Space Exploration

In the Space Race, the search for microbial life had not been a main driver of space exploration, the main focus at the time being to display dominance of the USSR and to solidify the United States position as the ‘most superior’ country. However, as the years went by the discovery of extraterrestrial substances became more and more of a driver to the further accretion of space exploration. Life, in particular with regard to Mars, but also now extending to more exotic environments like the Jovian moon Europa, became the point of interest to many people on earth. With that search for life on new worlds, planetary protection protocols have been put in place, both for our own planet and others. Contact with intelligent extraterrestrials beyond the solar system will remain a more remote possibility, and when and if it happens we should learn from the history of culture contacts on Earth.

Societal Impacts

How did conceptions of status and hierarchy relate to the opportunities for economic mobility that existed in the space complex? To what extent did space work create a stepping stone into the middle class? For people who did move from lesser circumstances, what did their newfound status and wealth mean for them? What were the visible signs of their economic mobility? Did the economically mobile retain ties to their friends and family who were not so fortunate? To what extent did conceptions of economic mobility, class, and social status change over time among space workers?


Even though not strictly occurring within the Space Race, groundbreaking astronaut Sally Ride became the first American woman in space in 1983. Though Ride’s 1983 flight on the Challenger space shuttle17 was the first time an American woman had been in space, she wasn’t the first woman. Valentina Tereshkova, a Russian cosmonaut who spent three days in space two decades earlier, was the world’s first.18 The United States was even less eager to work with women astronauts than the USSR: When it selected its first astronauts, it required all candidates to have engineering degrees and to have graduated from jet pilot testing programs in the military, since the military didn’t allow women to be test pilots, applicants were, by default, men.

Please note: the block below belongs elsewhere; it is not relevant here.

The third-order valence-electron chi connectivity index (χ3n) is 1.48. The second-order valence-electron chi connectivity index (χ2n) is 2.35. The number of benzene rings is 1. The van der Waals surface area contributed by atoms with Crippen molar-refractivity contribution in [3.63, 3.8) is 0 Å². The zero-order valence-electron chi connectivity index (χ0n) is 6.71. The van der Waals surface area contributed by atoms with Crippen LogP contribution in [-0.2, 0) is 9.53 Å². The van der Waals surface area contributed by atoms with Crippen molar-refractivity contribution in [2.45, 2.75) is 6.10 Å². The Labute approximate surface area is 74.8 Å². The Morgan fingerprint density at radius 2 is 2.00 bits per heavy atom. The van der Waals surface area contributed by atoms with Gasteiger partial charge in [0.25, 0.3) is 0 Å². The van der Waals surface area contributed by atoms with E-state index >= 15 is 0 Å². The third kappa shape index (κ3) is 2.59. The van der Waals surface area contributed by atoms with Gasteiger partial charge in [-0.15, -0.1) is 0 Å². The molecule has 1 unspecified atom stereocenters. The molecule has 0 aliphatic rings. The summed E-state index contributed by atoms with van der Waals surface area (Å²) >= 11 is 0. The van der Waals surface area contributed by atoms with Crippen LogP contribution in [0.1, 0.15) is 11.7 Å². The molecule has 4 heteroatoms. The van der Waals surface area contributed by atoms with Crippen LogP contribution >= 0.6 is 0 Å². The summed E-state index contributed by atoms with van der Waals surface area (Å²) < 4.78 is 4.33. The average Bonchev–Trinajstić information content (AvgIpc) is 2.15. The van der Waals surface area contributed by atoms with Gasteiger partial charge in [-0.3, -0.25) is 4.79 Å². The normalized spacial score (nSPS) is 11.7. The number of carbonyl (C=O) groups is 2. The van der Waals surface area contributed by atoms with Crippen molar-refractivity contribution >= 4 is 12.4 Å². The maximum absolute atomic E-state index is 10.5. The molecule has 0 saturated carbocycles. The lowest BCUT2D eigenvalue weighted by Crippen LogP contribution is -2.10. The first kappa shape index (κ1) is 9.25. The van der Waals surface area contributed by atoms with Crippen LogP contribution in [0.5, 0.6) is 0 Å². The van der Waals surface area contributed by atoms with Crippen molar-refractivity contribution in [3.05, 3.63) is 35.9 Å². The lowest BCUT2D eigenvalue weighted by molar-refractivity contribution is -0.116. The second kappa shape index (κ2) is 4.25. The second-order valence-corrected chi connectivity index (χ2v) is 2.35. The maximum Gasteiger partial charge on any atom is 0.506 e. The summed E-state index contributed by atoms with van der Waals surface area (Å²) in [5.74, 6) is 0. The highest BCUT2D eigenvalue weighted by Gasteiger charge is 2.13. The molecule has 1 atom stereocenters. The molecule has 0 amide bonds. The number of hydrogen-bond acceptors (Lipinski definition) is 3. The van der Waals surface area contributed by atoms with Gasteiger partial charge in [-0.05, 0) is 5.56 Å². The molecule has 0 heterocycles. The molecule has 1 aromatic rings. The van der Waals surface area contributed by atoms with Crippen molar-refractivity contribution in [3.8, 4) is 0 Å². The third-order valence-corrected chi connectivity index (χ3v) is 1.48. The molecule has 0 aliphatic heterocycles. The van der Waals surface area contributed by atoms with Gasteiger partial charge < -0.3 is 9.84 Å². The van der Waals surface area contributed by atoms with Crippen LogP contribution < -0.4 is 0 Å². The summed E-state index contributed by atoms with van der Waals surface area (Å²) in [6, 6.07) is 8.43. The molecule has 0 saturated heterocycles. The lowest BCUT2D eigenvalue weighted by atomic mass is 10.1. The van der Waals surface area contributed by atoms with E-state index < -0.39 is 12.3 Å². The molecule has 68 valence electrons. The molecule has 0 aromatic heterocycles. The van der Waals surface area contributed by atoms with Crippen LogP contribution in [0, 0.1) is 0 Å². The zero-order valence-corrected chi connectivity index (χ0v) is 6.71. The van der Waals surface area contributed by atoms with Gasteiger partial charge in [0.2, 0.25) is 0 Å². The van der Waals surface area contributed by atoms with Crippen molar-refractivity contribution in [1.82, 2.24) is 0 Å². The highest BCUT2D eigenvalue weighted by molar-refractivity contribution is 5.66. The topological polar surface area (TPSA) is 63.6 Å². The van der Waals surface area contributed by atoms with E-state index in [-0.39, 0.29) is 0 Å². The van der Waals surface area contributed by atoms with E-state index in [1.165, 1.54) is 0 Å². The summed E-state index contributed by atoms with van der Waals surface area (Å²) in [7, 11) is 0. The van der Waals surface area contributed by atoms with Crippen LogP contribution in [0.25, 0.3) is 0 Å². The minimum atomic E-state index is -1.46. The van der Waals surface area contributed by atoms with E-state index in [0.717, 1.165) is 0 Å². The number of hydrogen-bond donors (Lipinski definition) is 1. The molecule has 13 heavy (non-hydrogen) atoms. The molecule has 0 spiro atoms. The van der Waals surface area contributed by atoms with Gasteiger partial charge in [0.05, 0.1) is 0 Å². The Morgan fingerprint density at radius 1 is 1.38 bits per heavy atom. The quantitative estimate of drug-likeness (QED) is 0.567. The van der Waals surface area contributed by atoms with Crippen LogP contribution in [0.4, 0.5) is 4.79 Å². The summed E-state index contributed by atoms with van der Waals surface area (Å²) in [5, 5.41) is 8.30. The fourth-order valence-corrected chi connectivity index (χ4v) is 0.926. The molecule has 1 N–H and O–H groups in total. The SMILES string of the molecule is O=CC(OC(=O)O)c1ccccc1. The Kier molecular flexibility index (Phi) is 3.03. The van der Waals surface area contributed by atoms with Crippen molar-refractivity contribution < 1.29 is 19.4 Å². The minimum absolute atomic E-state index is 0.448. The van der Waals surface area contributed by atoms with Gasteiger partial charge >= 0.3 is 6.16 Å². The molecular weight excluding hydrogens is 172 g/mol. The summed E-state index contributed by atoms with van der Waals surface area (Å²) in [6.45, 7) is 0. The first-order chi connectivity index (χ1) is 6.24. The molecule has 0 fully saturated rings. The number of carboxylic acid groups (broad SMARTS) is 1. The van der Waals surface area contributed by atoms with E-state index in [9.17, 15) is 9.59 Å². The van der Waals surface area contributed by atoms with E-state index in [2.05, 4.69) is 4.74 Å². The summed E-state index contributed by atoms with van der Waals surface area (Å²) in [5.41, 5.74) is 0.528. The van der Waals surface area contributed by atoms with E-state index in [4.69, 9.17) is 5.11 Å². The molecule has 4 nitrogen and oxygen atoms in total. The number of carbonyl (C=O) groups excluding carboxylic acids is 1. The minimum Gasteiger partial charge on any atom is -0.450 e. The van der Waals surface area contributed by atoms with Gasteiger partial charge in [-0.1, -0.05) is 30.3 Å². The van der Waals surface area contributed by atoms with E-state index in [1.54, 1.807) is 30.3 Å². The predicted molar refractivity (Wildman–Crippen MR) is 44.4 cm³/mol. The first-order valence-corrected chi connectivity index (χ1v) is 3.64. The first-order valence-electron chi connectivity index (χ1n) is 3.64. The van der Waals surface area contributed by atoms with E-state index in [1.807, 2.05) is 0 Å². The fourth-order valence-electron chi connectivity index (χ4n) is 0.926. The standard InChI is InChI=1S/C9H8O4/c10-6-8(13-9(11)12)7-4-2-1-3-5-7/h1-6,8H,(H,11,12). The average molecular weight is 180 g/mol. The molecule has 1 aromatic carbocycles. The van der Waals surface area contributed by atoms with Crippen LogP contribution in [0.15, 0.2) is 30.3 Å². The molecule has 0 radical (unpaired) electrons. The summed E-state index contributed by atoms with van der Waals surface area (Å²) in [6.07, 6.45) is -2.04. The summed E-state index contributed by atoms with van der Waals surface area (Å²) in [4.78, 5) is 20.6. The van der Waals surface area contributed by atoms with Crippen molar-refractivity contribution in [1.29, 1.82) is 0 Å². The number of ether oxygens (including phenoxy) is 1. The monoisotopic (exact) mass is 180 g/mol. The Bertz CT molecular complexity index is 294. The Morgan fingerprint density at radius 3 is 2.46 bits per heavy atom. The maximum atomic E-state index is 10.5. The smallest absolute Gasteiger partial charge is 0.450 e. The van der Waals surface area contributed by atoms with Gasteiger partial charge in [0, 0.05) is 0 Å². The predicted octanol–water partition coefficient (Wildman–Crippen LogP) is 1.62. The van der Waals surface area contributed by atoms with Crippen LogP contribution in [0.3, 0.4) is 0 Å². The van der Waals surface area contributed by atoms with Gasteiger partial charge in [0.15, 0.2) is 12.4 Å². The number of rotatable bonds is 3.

However in the early 1960s, a privately funded project called the Woman in Space Program challenged that.19 When two researchers wondered if women might fit better in small, cramped spacecrafts, they decided to test the premise out. The experiment evolved into a program that invited elite female pilots to undergo NASA’s testing regimen. The project was funded by Jacqueline Cochran, herself an elite pilot. Eventually, 13 women were identified, trained and passed NASA’s barrage of selection tests.

However, the program was suddenly canceled in 1962. When the House of Representatives held hearings to find out why, NASA cited rules that excluded women. Astronauts, including John Glenn, testified about the cancellation. “It is just a fact,” Glenn testified. “The men go off and fight the wars and fly the airplanes… The fact that women are not in this field is a fact of our social order. It may be undesirable.”20 Even though the 13 women were qualified to become astronauts, they never stepped foot on a spacecraft.

Though it seemed impossible, Ride was ultimately able to have her chance to reach space. Ride’s first flight was a success, and eventually press chatter about her gender died down, instead focusing on her professional ability. She became one of NASA’s most well-known and well-respected astronauts, not just because of her gender. Not only did Ride serve NASA in space on two flights, but she was appointed to help investigate the Challenger and Columbia space shuttle disasters. She also helped with NASA’s strategic plan and, after retiring from the agency, was a physics professor, science communicator and author.

Ride died in 2012, and five years later when NASA named its most recent astronaut class, 50 percent were women. That’s exactly how she would have wanted it. But perhaps the best tribute to Ride will be when gender parity is so common as to attract little or no notice. As she said in 2002, “It’ll be a wonderful day when this isn’t news.'